It’s kind of funny how the face I make when I’m trying to figure out what it means that I love Faulkner like I do is pretty much exactly the same face I make for… well, many things (I do bite my thumb, sir); it’s kind of like my Blue Steel. 3 Does liking Faulkner signify someone very few people like due to a high degree of difficulty? Perhaps. Me, I think it speaks to my fondness for bourbon and the fact that people often don’t get when I’m joking. 4
Anyway. Remember when I declared myself the world’s only living authority on the hotness of reading material? Maybe you don’t remember. It’s okay. But I did. I declared myself to be the world’s only living authority on the hotness of reading material, and since I’m officially an authority, I do what all authorities do: sit around and wait for the speaking engagements to roll in. I’m sure it’s going to happen someday, and I can give lectures on what books are hot and then have question-and-answer sessions at the end where I can say things like “Sure, read that if you want, but if you take that book out in public with you, you are never getting laid.”
If people only knew how in-demand my brilliance would be if they would just demand it, they would start demanding it already. 5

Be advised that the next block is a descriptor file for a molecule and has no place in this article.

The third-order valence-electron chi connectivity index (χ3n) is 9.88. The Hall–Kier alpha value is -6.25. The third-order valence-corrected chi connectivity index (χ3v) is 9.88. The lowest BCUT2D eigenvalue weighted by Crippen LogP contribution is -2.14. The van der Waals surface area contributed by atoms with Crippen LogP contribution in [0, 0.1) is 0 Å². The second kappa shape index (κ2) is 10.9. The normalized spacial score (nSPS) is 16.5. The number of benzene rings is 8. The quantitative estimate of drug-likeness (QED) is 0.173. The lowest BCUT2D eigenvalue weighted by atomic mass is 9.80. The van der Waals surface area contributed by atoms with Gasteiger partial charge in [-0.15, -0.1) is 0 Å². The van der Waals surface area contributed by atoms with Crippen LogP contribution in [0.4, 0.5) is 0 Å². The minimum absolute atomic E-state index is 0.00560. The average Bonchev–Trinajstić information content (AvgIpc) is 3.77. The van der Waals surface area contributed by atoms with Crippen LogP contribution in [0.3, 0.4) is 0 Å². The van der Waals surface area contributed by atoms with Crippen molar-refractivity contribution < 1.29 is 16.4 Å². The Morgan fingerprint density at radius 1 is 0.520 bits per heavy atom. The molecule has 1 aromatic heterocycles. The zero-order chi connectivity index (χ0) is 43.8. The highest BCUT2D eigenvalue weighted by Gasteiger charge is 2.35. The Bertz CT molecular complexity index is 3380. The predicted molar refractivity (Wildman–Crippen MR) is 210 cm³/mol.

Right. So, since we define ourselves for the public by what we like (or at least by what we say we like), I think it’s important to take literary favorites into account, though I’m not sure it’s necessary to judge people by their bookshelves. I have all kinds of things on my shelves that I haven’t read. Out of the books I own, I’ve read more than I haven’t, but I’m going to admit here that I’m probably never actually going to pick up that copy of Infinite Jest and work my way through it 6 though it does make a handy bookend and I have used it to prop things up on occasion. I really like Nabokov, but I still haven’t finished Pale Fire. I’ve started it several times and I always really like it, but then I get distracted. I have read all those Jane Austen books, some more than once. I do wish I hadn’t decided that I had to read One Hundred Years of Solitude in the original Spanish because if I’d gotten a copy in English, I might’ve finished it by now, but instead I pick it up every so often and read the same 50 pages and then my brain hurts and I give up. So one could judge me by the books on my shelves or not, but I’m not sure what conclusion there is to make. 7 And I don’t know if I care too much, because if a guy is perusing my bookshelves, he’s already trapped in my evil lair. Muahaha… ha… ha… hm. And I don’t assume that other people have read all the books they own, either, and reading something doesn’t necessarily mean liking it.